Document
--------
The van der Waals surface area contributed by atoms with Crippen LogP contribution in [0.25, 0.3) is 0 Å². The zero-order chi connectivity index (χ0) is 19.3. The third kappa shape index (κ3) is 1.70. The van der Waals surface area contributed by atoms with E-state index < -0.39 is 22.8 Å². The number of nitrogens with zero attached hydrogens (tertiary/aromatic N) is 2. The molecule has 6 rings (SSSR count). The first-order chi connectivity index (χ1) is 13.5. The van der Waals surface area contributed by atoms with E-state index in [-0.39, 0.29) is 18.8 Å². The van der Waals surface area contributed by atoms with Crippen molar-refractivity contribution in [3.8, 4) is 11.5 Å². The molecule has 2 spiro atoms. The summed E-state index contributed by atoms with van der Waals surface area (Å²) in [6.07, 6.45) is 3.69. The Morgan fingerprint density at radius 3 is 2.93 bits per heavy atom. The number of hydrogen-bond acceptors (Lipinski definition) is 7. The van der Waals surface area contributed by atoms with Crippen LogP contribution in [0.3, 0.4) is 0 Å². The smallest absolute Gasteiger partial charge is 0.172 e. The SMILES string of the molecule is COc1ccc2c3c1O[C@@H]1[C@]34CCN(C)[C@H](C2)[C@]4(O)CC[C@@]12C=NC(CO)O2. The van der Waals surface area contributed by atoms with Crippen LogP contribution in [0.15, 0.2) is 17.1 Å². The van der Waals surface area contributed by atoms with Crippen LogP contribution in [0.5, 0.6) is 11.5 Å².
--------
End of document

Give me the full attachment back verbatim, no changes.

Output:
The van der Waals surface area contributed by atoms with Crippen LogP contribution in [0.25, 0.3) is 0 Å². The zero-order chi connectivity index (χ0) is 19.3. The third kappa shape index (κ3) is 1.70. The van der Waals surface area contributed by atoms with E-state index < -0.39 is 22.8 Å². The number of nitrogens with zero attached hydrogens (tertiary/aromatic N) is 2. The molecule has 6 rings (SSSR count). The first-order chi connectivity index (χ1) is 13.5. The van der Waals surface area contributed by atoms with E-state index in [-0.39, 0.29) is 18.8 Å². The van der Waals surface area contributed by atoms with Crippen molar-refractivity contribution in [3.8, 4) is 11.5 Å². The molecule has 2 spiro atoms. The summed E-state index contributed by atoms with van der Waals surface area (Å²) in [6.07, 6.45) is 3.69. The Morgan fingerprint density at radius 3 is 2.93 bits per heavy atom. The number of hydrogen-bond acceptors (Lipinski definition) is 7. The van der Waals surface area contributed by atoms with Crippen LogP contribution in [0.3, 0.4) is 0 Å². The smallest absolute Gasteiger partial charge is 0.172 e. The SMILES string of the molecule is COc1ccc2c3c1O[C@@H]1[C@]34CCN(C)[C@H](C2)[C@]4(O)CC[C@@]12C=NC(CO)O2. The van der Waals surface area contributed by atoms with Crippen LogP contribution in [0.15, 0.2) is 17.1 Å². The van der Waals surface area contributed by atoms with Crippen LogP contribution in [0.5, 0.6) is 11.5 Å².